Wad Madani Resistance Committees has shared photos of ‘mass grave’, claims army did not heed villagers’ calls for help.

An attack by the paramilitary Rapid Support Forces (RSF) on a village in central Sudan has killed “up to 100” people, according to local pro-democracy activists.

The Wad Madani Resistance Committees reported on social media late on Wednesday that the RSF, which has been at war with the regular army for more than a year, attacked the village of Wad al-Noura in Gezira state “in two waves”, deploying heavy artillery.

The committees shared photos of dozens of bodies wrapped for burial in what they described as a “mass grave” in the public square, claiming that the Sudanese army had not heeded a request for help. It said it was “waiting for a confirmed toll of the dead and injured”.

It was not possible to immediately verify the report.

The RSF has repeatedly laid siege to and attacked entire villages across Sudan, particularly in the agricultural state of Gezira, where it took control of the capital Wad Madani in December.

In a statement on Wednesday, the group said it had attacked army and allied militia bases around Wad al-Noura but did not acknowledge any civilian casualties.

But the Wad Madani Resistance Committees accused it of deadly attacks on civilians, looting and driving women and children to seek refuge in the nearby town of Managil.

The army-aligned Transitional Sovereign Council condemned the reported attack.

“These are criminal acts that reflect the systematic behaviour of these militias in targeting civilians,” it said in a statement.

‘Time running out’

Sudan’s civil war erupted in April 2023, when a rivalry between Sudan’s army chief, Abdel Fattah al-Burhan, and his deputy and RSF commander Mohamed Hamdan “Hemedti” Dagalo exploded into an all-out conflict.

While much of the early fighting took place around the capital, Khartoum, it quickly spread to other parts of Sudan, including the southwestern state of Darfur where it quickly took an interethnic dimension as old rivalries linked to a previous war that began in 2003 resurfaced.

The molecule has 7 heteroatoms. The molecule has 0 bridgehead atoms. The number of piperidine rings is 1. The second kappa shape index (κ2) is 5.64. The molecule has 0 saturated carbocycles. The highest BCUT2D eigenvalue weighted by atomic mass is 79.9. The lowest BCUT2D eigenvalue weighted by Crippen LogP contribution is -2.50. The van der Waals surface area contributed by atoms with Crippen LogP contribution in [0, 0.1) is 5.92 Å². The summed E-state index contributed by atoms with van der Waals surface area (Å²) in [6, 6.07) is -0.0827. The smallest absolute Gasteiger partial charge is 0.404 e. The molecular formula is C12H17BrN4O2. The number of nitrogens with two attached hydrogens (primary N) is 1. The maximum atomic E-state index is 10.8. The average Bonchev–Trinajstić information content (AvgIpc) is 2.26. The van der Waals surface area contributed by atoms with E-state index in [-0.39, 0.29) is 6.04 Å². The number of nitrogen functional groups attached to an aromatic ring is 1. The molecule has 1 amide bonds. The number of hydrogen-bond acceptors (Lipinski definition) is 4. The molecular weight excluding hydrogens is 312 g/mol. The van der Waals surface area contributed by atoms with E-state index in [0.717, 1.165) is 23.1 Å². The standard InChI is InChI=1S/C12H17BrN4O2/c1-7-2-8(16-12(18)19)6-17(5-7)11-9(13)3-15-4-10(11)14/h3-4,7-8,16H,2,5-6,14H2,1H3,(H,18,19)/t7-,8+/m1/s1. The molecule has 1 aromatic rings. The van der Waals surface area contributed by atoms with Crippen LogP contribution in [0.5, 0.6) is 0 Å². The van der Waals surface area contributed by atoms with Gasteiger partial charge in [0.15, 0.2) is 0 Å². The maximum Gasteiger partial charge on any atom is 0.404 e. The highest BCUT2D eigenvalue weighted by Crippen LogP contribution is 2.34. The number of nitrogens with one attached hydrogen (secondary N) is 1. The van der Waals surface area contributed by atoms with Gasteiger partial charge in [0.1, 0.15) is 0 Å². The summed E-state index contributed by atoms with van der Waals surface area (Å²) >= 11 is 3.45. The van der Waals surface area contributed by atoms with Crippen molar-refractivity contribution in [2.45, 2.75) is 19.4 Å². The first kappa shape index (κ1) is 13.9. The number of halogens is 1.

The RSF emerged out of what rebel groups call the Janjaweed, an Arab force which killed thousands of non-Arabs in Darfur during a war that ended with a peace deal in 2020.

The war over the past 14 months has killed tens of thousands of people, destroyed infrastructure and crippled Sudan’s economy.

Some 8.3 million people have been displaced, with many forced into neighbouring Chad and South Sudan, while hunger and starvation are spreading.

“Time is running out for millions of people in Sudan who are at imminent risk of famine, displaced from their lands, living under bombardments, and cut off from humanitarian assistance,” United Nations agencies warned in a joint statement last week.

The RSF has taken over most of western Sudan and is now seeking to advance into the centre of the country.

Meanwhile, there has been renewed fighting between the army and the western city of el-Fasher, with both sides using heavy weapons and artillery.

Claire Nicolet, head of emergency response in Sudan for Doctors Without Borders, said the conflict is having a catastrophic effect on the population.

“If the situation continues like this, there will be really a very high mortality – that is for sure,” she told Al Jazeera.

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